Hiring a contractor? Do your homework first


Last year, the family's home caught fire, leaving it to be gutted and rebuilt. So when it came time to choose a contractor, the family went with someone they knew -- a decision they say they're now regretting.

Claire Bonilla says they felt comfortable hiring a contractor they had a personal relationship with.

"We hired a longtime friend, Mr. Nathan Carvajal with Height's Construction," she said.

A contract was signed and a timeline was given.

"The house was promised to be completed within three months," Bonilla said.

The total bid for the job was approximately $45,000 with roughly $40,000 paid to Carvajal already. But after three months, Bonilla says the house was nowhere near completion.

We had several conversations which later came on as more empty promises. And then towards the end, he just stopped communicating to me," Bonilla said.

Bonilla says Carvajal wanted the rest of the money owed for the job.

"He asked the client for the $6,200 payment that was left, that was going to be used to pay the labor," Carjaval's attorney Frank Yererino said.

Yererino says the contractor stopped the job because he wanted to be paid in full. However, Bonilla says she was holding onto that last payment because the job was nowhere near finished. It's something Leah Napoliello with the Better Business Bureau says is a good advice.

"A good rule of thumb is to pay by thirds. You pay a third up front. Maybe a third when it's 50 percent done. And then the rest when it's completely done," Napoliello said.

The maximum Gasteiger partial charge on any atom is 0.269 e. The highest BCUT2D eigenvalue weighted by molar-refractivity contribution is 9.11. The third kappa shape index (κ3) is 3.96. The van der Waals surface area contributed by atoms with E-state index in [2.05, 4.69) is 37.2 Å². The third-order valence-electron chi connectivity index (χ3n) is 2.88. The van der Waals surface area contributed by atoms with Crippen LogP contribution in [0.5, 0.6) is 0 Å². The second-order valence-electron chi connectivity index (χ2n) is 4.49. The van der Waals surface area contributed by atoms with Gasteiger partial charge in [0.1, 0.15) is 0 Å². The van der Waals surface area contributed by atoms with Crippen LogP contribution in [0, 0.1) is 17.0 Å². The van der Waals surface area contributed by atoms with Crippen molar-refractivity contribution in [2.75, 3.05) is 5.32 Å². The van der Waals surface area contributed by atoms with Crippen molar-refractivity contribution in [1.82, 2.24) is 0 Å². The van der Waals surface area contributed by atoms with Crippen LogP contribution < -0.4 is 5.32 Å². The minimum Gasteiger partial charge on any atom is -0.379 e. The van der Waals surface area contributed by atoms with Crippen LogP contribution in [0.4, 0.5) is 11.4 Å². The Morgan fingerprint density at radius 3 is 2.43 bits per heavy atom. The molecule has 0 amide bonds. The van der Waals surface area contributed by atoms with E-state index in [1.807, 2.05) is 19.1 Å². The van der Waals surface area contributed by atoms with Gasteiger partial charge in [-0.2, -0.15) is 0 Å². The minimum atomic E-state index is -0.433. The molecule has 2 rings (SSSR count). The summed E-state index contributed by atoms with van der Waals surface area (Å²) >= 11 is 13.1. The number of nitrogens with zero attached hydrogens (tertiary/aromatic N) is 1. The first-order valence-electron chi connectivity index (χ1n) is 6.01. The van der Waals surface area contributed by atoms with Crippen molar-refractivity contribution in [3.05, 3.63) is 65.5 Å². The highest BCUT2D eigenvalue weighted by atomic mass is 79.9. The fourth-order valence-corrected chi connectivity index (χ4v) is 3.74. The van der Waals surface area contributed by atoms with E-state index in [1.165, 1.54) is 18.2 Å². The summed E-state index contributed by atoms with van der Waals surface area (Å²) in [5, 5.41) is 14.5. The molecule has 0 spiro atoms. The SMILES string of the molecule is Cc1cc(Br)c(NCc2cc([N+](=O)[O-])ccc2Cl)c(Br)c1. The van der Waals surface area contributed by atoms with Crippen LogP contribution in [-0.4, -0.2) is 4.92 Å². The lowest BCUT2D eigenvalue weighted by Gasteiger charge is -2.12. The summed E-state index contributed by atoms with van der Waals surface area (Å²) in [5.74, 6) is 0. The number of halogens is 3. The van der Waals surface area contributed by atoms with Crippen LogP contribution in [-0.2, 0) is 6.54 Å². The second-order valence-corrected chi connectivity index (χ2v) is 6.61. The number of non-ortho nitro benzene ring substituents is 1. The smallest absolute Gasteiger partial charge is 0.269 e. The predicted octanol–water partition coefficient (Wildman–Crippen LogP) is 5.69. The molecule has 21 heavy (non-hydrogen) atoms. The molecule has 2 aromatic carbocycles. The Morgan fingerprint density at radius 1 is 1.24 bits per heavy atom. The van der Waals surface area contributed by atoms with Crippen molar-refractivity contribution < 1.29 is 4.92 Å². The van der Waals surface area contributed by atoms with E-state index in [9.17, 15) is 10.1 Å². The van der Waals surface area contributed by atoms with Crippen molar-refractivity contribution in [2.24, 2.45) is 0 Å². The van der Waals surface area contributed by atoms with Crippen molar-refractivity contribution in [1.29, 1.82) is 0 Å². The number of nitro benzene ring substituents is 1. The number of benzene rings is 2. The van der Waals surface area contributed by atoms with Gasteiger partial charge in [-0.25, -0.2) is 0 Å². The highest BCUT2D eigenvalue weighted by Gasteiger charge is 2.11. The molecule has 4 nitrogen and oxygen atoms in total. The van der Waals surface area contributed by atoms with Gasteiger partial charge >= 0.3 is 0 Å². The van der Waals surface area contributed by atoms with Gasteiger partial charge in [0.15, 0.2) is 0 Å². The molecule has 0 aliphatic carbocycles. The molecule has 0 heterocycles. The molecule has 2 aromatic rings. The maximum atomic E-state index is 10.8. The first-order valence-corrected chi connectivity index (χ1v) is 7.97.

Carvajal's attorney says after further review, his client did not bill Bonilla properly because the invoice states "framing may be necessary after review from demolition." But they did offer a settlement.

"We are going to offer to either finish out the contract, upon payment of the $6,200, or try to reach another compromise that they're asking for," Yererino said.

That offer was to return the purchased supplies to Bonilla, plus an added dollar amount of funds Carvajal was willing to give back. Bonilla says she put in a counter offer, which has not been responded to yet.

Anytime you hire a contractor, get everything in writing, including a payment schedule. This was something not defined in Bonilla's contract. The BBB also says that even if you know the contractor personally, it's still a good idea to ask for references and check on them.

As for Bonilla, she has now hired a litigation attorney who has already filed a petition alleging breach of contract.

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